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Other inclusiveness in Scouing

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  • #46
    That's the challenge, having balance. I like my current lodge a lot. Yes we work hard, 3 Ordeals, a work day, and numerous chapter work days plus additional service work at camps, i.e. staff ing trading post to make money for camp improvement and camperships,

    BUT WE PLAY JUST AS HARD !!!!!!

    I remember coming aboard as chapter adviser, and my chapter was all worked out. Someone on the district planned the Webeloree what we staffed the same weekend as Conclave, the biggest party of non-NOAC years. So in about 4 years, only 1 member of our chapter ever attended a conclave, and he was the lodge chief. Everyone was putting service first, and it was wearing us out.

    I convinced the new webeloree chief to change the dates for the OA, and being an Arrowman he agreed over the objections of the district member who originally scheduled it. Chapter grew by leaps and bounds.

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    • #47
      I do not wear lodge flaps or knots or stars on my shirts. They are blank. I have that stuff in a box.

      What drives a person to imagine that someone they disagree with must have some negative qualities beyond the debate topic? That's not healthy.(This message has been edited by Bsa24)

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      • #48
        "we enjoy working together and giving service to the community together. We have a good time. "

        CHEERFUL SERVICE! You do have the OA spirit BSA24.

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        • #49
          When I was tapped for the OA, there were no African-American boys in either of the two lodges where I was a member. Black kids could not come to our camp. It was wrong to exclude them and I took the risk of saying so (as a camp staff member). It is bigoted, ignorant, and wrong to exclude homosexual boys from the programs today. Homosexuality is not something that is taught/learned or caught from others -- that's a fact. Gay boys are often singled out for bullying and the BSA policy simply reinforces this.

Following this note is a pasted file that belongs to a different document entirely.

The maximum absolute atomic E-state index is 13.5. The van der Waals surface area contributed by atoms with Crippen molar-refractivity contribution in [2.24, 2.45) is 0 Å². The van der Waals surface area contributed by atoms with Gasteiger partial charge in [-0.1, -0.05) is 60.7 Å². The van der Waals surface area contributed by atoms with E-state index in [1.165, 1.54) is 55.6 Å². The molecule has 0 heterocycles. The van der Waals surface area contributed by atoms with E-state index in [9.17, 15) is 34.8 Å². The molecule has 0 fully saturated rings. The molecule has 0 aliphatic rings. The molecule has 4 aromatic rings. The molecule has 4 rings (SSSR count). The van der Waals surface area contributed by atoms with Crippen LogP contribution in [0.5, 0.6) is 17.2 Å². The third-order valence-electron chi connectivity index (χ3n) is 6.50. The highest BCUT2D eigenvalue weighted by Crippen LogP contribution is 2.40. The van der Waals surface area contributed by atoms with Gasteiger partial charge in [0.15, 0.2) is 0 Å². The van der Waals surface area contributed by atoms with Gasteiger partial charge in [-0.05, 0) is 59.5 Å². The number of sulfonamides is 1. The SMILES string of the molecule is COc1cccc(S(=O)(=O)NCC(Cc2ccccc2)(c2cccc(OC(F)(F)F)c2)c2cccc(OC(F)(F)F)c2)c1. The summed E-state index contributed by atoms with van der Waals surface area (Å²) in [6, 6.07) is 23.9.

As a 60-year veteran scout, scouter, and donor I have learned many things from this organization. However, the lessons on discrimination did not take. It pains me to do this, but I am severing my ties with the Boy Scouts of America. You need not reply to this post as I am closing my account.

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          • #50
            Hello Eagle 92,


            >


            Haven't heard of that one before. How does that work?

            I imagine getting 14 days and nights of camping would be a barrier for a lot of Cub Scout leaders.

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            • #51
              SP,

              For those in Cubs, the hard part is the long term camping requirement. This district leader met the requirement via NCS.

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              • #52
                The camping requirement is waiverable and frequently is for District nominations.

                Adult leaders in council and district positions: The lodge
                adviser, district chairmen, council president, or members
                of the professional staff may nominate adults to the
                lodge adult selection committee. All requirements set
                forth for adult leaders in units must be fulfilled, with the
                exception of the camping requirements, which may be
                waived at the discretion of the lodge adviser and Scout
                executive.

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